Methamphetamine was once a highly taboo substance, partly due to the success of the “Faces of Meth” campaign. However, it is now becoming more regularly used by teens and young adults who see meth as a fun “party drug.” It is important to understand what methamphetamine is and how dangerous this substance can be.
Forms of meth
Meth typically takes the form of a white crystalline powder and is ingested through snorting, smoking or shooting it. The drug is known by several slang names, including:
Methamphetamine is a highly addictive, illicit drug developed from its parent drug, amphetamine, both of which are classified as stimulants.
Stimulants affect the central nervous system and compared to its parent drug, amphetamine, meth is a much more potent stimulant. Like other stimulants, meth causes feelings of increased energy, alertness and a sense of euphoria, but is also incredibly addictive and dangerous.
What are the effects of meth use?
There are a host of both short and long term side effects of meth, ranging from intense euphoria to paranoia and agitation.
Short-Term Meth Effects
Immediately following meth use, the individual will feel a rush of confidence and happiness. They are also likely to experience less pleasant side effects, such as:
- Hallucinations and delusions;
- Surplus of energy and hyperactivity;
- Increased heart rate;
- Elevated blood pressure;
- Lack of appetite;
Meth can also cause a person to have potentially fatal convulsions. Users of crystal meth will experience a severe physical and mental crash after the stimulating effects of the drug wear off. Because the high from crystal meth is so addictive and the crash afterwards is so painful, people often become addicted to meth after the first use.
Long-Term Meth Effects
It’s important to note that because meth is highly addictive and wreaks havoc on the brain and body, the long-term effects of crystal meth can occur relatively quickly.
Mentally, long-term meth use can result in:
- Permanent brain damage.
Physically, people who use crystal meth experience:
- Extreme weight loss;
- Permanent damage to blood vessels of the heart and brain;
- High blood pressure;
- Increased risk of a heart attack and stroke;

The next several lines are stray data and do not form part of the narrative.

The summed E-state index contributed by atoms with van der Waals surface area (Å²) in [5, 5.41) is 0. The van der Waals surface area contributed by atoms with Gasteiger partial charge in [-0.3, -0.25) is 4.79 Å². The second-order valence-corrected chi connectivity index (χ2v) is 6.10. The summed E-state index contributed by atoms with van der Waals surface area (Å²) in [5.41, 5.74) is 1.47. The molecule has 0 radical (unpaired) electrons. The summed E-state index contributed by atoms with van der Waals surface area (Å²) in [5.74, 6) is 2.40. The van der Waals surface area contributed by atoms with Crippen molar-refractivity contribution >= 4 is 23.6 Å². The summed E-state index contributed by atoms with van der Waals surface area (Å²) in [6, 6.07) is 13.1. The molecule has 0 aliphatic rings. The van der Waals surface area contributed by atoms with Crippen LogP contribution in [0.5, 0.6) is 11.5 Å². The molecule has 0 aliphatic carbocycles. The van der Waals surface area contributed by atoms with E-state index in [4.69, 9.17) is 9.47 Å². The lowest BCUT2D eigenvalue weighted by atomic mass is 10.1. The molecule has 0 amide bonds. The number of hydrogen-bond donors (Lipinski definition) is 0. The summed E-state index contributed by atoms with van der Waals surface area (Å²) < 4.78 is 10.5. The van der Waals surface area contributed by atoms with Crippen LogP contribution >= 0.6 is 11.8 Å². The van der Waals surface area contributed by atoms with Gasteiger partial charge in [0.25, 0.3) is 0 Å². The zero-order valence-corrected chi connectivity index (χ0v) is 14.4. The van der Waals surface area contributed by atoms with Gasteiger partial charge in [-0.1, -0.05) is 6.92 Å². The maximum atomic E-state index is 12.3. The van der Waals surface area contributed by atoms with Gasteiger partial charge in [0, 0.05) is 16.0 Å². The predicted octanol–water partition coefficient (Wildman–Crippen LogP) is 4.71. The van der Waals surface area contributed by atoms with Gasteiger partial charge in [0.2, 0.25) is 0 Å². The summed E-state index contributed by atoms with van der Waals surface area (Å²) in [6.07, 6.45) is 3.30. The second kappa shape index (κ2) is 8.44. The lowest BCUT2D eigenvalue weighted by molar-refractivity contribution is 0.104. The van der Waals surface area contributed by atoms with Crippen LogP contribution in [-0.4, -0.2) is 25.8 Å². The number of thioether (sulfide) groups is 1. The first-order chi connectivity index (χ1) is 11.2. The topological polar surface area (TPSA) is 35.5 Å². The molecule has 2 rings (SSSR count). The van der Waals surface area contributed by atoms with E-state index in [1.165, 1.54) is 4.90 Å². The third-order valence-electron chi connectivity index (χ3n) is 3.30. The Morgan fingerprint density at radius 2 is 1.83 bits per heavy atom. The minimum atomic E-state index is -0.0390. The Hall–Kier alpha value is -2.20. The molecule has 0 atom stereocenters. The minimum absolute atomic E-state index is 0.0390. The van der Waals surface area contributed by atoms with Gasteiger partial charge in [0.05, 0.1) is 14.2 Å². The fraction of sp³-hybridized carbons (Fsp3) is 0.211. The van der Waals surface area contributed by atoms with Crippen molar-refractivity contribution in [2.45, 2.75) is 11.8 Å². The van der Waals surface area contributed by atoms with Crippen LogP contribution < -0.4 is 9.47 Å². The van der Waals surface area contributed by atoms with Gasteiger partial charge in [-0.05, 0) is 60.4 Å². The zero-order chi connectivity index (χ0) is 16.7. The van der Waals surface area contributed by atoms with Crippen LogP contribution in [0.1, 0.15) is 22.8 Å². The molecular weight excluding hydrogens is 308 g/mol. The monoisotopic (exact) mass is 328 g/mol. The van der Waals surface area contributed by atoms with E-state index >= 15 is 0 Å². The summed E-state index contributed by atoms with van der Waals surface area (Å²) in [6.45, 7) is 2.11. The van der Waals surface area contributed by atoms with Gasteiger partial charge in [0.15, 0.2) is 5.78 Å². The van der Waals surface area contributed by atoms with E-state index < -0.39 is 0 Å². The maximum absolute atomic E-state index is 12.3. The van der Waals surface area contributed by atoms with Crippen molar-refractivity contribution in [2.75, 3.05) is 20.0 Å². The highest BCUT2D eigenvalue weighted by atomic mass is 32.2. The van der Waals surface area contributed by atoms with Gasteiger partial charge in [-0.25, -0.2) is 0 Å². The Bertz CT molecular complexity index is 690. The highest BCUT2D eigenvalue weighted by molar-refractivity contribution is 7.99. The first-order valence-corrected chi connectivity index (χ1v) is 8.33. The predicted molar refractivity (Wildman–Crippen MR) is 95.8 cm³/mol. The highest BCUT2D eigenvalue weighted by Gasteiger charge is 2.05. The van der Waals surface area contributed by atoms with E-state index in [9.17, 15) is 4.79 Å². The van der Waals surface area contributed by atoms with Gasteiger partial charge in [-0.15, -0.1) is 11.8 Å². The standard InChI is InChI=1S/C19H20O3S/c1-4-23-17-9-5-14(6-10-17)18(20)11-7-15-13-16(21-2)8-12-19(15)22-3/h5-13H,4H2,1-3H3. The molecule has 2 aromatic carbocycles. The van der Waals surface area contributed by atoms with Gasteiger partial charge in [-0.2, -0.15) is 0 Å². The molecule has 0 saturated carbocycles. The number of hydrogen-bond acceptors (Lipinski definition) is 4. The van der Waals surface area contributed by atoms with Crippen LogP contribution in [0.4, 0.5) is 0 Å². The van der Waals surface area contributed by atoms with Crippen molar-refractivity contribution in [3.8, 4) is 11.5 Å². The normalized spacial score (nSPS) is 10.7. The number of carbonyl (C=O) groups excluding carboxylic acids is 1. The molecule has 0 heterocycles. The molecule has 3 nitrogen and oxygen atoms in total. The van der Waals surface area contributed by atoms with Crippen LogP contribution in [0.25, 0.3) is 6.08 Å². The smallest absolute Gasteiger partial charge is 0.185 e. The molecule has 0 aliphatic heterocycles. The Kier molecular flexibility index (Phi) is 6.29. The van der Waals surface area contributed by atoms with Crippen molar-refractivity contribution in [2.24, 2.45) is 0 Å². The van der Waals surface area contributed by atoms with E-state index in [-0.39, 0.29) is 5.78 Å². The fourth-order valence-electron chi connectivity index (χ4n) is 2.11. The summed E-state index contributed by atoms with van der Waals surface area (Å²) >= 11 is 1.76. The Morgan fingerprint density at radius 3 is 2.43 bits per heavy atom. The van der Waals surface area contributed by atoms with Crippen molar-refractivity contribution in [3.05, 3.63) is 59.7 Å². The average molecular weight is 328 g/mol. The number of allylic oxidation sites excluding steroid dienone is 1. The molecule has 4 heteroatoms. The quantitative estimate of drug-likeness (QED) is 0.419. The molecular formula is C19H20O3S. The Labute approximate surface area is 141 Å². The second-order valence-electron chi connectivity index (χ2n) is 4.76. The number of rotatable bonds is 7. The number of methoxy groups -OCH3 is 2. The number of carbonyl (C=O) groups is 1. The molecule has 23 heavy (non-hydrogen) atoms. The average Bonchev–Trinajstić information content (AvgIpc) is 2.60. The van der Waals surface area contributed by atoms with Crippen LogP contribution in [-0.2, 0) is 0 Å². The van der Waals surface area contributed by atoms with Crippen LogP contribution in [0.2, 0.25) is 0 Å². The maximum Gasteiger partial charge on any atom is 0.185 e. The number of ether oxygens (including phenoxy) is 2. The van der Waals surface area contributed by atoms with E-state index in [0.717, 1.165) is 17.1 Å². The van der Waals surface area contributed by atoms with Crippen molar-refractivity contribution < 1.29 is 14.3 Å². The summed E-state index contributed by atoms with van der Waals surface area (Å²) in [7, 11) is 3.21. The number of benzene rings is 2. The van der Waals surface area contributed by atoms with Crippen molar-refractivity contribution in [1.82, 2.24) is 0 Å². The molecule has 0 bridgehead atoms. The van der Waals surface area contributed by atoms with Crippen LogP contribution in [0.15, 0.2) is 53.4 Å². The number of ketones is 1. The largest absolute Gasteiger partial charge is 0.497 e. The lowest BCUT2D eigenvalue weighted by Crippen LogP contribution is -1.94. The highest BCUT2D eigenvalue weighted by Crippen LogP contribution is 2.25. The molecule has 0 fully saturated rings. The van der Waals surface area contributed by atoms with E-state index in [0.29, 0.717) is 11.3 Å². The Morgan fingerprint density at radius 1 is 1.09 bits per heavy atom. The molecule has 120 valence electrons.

- Damage to the liver and kidneys, and nasal passageways if snorted;
- Damage to the lungs, teeth and gums, if smoked.
In addition, someone who uses meth over a period of time will experience an increased tolerance to the drug. This means that they will require a larger dose in order to feel the same high. Because of this, users who attempt to quit, but then relapse, are at a higher risk of overdose.
Meth overdose symptoms
Like with any illicit substance, methamphetamine use can result in an overdose. Due to its potent stimulant effects, the most common cause of overdose death from meth is multiple organ failure. In these cases of overdose, the symptoms closely resemble those of heatstroke because the stimulant rapidly increases body temperature.
A meth users’ body temperature will increase due to a combination of muscular hyperactivity, increased metabolic demands and malfunctioning of the hypothalamus – the part of the brain responsible for regulating body temperature. To make matters worse, meth use causes a sharp increase in blood pressure, which can lead to further damage to the heart and blood vessels.
There are a number of overdose symptoms associated with meth use, including:
- Chest pain;
- Hyperthermia (dangerously high body temperature);
- Heart arrhythmias;
- Increased blood pressure;
- Difficulty breathing;
- Rapid heartbeat;
In cases where contaminants are present within the meth, users may suffer from liver or kidney damage. If this occurs, additional signs of an overdose can include:
- Severe abdominal pain;
- Nausea and vomiting;
- Kidney failure;
- Unresponsiveness or coma.
If you suspect meth overdose, it’s important to contact emergency medical care immediately.
Withdrawal effects of meth use
The effects of meth withdrawal vary depending on how much and for how long meth was used. Generally, the longer a person has been using meth, the more severe the withdrawal process. There are two general phases of meth withdrawal, with the first phase beginning about 24 hours after the last use.
Initial withdrawal symptoms are typically the most severe and can include:
- Hallucinations and paranoia;
- Extreme fatigue.
Symptoms during the later phase of withdrawal (after the first week) may persist for several more weeks and can include:
- Less severe cravings;
- Sharp increase in appetite;
- Dramatic mood changes, or mood crashes resulting in depression or anxiety.
These feelings can last for several weeks, and anxiety can persist for months for some long-term users.
Coping with the effects of meth withdrawal
Meth withdrawal is often an extremely difficult process as it comes on quickly and is most intense during initial stages. Because of this, many people will quickly resort to meth use to alleviate their symptoms.
For this reason, it is often best to enter a medically-assisted detox program for professional and medical support.
How is a meth addiction treated?
The first step is usually medically-supervised detox as it is dangerous to attempt detox on one’s own.
After detox, most people need to seek ongoing support in the form of outpatient counseling. The National Institute on Drug Abuse recommends behavioral therapies, especially cognitive behavioral therapy (CBT) and contingency management (CM) interventions, for meth addiction treatment.
Cognitive behavioral therapy teaches participants how to challenge negative thoughts and modify their responses to these thoughts. Contingency management relies on a reward system where participants receive incentives for abstaining from meth and participating in treatment.